2014 | 2(6) | 231-238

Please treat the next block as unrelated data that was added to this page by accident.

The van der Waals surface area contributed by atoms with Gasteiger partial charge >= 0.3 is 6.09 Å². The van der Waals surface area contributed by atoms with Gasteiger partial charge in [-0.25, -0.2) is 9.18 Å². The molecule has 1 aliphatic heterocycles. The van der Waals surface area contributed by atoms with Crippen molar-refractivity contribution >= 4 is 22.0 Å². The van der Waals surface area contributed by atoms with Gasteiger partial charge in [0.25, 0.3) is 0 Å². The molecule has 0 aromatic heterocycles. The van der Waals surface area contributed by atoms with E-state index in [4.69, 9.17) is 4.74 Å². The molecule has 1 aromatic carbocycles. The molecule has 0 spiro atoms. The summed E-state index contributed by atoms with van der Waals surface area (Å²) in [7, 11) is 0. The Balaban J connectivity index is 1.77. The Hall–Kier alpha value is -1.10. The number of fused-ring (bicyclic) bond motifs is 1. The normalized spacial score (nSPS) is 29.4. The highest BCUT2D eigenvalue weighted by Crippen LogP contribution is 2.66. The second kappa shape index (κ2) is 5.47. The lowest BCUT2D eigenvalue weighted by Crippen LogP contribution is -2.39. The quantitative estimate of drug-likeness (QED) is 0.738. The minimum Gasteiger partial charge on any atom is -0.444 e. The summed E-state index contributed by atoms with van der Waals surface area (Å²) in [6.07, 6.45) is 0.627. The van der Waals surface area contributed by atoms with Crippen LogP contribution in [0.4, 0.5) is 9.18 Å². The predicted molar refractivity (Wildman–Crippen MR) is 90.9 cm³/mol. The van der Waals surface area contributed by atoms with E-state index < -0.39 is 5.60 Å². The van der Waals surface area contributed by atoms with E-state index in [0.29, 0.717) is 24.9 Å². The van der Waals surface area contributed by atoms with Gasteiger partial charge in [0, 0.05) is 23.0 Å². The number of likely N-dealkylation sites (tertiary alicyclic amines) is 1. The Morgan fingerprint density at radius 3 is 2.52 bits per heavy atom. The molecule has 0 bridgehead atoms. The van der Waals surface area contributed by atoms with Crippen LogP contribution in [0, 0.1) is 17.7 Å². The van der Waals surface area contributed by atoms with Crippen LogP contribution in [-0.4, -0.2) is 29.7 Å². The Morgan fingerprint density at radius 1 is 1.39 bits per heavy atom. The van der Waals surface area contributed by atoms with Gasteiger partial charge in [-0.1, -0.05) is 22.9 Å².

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[Rev.:] Ol’ga Al’bertivna Bigun, Byzantinum: pro et contra. (Ambivalence of Byzantinism in Taras Shevchenko’s writings), Misto NV, Ivano-Frankivsk, 2014. 412 p.